Many of our customers get confused by the terminology used to describe their web site. This is partially because customers have a holistic view: an online presence is a single thing that's either working or broken. Meanwhile, technical people see all the individual components and need to identify which part is causing concern.
This article will try to explain these terms:
For most, having an online presence means two things: e-mail and a web site. Both of these require a domain name. Our domain is "abivia.net". A lot of our support documents use the fictional "yourdomain.com" as an example. Your domain is unique to you or your business.
Your domain name is the most critical element. It is what defines you online. It ties together different services, normally your web site and e-mail. There are other more specialized services that you might want to make available. Each of these services is managed by a different type of software. Your web site is run by web server software, your mail is run by mail server software, and so on.
Because multiple services use the same domain name, and because domain names have to be unique throughout the Internet, the allocation and management of domain names is handled by domain registrars. Abivia is a domain registrar, and there are many others. Each offers a different combination of price, features, and benefits. You can visit our customer portal (https://my.abivia.net), find an available domain name, and register it. This is often more challenging than it sounds, because finding a good available domain isn't easy.
Since your domain is so critical to your business, we advise you to maintain the registration yourself and to keep the registration account information secure (see Is Your Domain Really Yours for more on this topic). Some of our customers don't want to deal with any of this, and even though we recommend against it, we will maintain your domain registration for you on request. At the very least you should always be sure that your domain is in your name and that you have a current copy of the login information for the domain registrar.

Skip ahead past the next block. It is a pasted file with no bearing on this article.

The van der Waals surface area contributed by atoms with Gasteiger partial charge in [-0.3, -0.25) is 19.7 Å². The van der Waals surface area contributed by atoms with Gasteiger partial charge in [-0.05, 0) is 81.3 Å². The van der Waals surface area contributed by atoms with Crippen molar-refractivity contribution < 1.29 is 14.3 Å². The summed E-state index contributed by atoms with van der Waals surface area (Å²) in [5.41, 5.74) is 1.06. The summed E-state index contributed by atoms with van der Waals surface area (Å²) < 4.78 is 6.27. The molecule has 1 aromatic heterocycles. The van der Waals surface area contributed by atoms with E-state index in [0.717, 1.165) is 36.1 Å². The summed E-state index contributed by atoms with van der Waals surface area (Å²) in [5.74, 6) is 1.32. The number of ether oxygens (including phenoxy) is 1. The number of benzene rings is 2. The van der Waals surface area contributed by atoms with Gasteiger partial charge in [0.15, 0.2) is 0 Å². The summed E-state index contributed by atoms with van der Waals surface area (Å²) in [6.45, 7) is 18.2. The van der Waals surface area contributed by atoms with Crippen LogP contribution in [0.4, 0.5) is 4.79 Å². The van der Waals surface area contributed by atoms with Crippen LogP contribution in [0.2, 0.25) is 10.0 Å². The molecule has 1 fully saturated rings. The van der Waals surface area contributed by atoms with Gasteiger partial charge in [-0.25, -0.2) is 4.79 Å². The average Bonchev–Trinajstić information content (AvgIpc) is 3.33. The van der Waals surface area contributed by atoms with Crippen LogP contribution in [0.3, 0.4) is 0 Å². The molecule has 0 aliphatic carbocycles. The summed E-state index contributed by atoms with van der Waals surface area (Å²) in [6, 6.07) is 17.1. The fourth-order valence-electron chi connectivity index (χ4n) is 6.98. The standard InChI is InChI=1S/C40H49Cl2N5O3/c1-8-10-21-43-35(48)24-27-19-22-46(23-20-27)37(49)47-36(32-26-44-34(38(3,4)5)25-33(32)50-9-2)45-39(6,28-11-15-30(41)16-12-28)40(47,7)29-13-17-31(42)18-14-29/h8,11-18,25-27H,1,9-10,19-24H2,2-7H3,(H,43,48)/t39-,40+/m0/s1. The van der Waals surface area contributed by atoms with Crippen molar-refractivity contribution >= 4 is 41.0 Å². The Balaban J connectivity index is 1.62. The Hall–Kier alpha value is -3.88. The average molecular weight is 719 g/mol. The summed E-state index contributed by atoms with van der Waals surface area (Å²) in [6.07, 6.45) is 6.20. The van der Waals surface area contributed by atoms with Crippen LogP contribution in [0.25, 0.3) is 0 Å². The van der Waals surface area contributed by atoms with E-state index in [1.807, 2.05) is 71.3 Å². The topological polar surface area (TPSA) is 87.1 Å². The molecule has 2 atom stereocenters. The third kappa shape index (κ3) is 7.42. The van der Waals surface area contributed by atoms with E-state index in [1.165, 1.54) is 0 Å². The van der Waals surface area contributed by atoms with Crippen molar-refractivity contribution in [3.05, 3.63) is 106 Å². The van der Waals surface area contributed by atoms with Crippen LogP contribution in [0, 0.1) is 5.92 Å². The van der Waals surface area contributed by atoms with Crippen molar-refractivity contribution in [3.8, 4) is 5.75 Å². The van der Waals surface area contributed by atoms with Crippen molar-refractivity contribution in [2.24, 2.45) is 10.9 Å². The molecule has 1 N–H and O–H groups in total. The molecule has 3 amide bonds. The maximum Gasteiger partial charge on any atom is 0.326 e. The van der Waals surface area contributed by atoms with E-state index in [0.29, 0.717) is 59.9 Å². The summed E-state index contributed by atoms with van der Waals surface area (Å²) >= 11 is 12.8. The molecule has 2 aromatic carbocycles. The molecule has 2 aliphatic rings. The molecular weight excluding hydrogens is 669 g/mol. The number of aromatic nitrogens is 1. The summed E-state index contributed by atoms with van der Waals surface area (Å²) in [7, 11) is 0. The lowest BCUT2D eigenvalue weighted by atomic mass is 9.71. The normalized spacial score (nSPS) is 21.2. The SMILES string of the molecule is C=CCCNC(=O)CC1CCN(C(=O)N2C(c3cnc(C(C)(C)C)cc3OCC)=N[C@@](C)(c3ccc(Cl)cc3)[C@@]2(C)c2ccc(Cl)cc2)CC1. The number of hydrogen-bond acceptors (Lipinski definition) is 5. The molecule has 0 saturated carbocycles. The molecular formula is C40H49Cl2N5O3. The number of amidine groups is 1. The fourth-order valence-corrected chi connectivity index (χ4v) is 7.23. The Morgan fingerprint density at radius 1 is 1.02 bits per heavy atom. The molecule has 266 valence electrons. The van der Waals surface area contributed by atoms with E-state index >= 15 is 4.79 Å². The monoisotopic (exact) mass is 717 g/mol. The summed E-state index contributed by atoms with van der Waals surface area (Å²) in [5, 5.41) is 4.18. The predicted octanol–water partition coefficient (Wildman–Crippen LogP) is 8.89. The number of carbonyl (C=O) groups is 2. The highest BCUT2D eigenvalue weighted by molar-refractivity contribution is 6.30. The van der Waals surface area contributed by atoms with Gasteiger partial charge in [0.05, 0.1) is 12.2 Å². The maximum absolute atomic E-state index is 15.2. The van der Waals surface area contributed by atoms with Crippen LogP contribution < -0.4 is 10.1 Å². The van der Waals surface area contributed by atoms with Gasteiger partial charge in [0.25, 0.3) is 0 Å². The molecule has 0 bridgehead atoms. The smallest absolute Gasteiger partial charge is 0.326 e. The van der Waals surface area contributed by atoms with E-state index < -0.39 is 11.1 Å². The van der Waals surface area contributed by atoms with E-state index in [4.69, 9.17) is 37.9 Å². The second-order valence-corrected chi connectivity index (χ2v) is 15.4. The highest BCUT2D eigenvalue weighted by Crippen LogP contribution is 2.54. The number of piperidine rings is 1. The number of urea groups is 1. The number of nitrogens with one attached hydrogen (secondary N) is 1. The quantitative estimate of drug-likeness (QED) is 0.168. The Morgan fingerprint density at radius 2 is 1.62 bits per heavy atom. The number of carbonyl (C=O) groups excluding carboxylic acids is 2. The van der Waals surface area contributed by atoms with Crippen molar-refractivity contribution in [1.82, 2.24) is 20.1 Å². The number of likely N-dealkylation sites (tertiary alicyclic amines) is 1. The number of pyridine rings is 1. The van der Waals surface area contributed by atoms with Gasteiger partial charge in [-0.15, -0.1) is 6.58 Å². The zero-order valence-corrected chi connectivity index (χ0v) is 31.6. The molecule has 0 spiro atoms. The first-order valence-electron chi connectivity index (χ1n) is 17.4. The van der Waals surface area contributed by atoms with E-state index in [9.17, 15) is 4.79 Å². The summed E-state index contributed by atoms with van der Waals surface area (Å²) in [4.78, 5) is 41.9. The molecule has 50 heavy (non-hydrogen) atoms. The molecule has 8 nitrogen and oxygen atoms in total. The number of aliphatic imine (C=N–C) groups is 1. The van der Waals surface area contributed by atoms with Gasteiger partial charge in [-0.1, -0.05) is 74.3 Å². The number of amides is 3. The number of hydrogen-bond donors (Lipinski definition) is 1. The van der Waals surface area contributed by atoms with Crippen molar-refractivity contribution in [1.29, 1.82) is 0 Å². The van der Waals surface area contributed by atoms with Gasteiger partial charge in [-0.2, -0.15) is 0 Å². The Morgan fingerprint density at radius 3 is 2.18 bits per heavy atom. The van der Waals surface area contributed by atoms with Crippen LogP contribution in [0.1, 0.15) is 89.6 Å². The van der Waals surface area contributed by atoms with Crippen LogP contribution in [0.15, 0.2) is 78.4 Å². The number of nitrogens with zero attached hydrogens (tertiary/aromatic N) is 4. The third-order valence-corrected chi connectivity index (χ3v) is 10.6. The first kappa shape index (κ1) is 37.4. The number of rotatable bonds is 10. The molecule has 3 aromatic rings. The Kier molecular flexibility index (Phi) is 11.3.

The link between your domain name and services like mail is the Domain Name Server (DNS). In the simple case, your hosting provider will also supply a DNS, but you have the option of using a third party DNS management tool. Since we're trying to keep this article as simple as possible, we're not going to go into the details of independent DNS providers here.
Once you have the domain name under control, you need a hosting provider (hopefully Abivia!). A hosting provider will usually offer a web server, a mail server, secure FTP, and a DNS. In order to connect your domain to your hosting provider, you change the DNS entries at the registrar to match those provided by your hosting company (for example ns1.abivia.net).
Whenever someone uses a domain name, the global DNS system checks that the domain is registered, and then translates the domain into a physical network address (an IP Address). The request is then routed to that address, and the appropriate server interprets the request and responds. Several complex systems all work together to make it simple for the person who wants to connect to you.
We hope this article has helped you understand the basic differences between domain registration and hosting providers, or at least provided some idea of why your Internet providers seem to use so many names for what "should be" simple. If we've failed, you still have the option of getting us to handle the details for you. We make Web Sites that Work.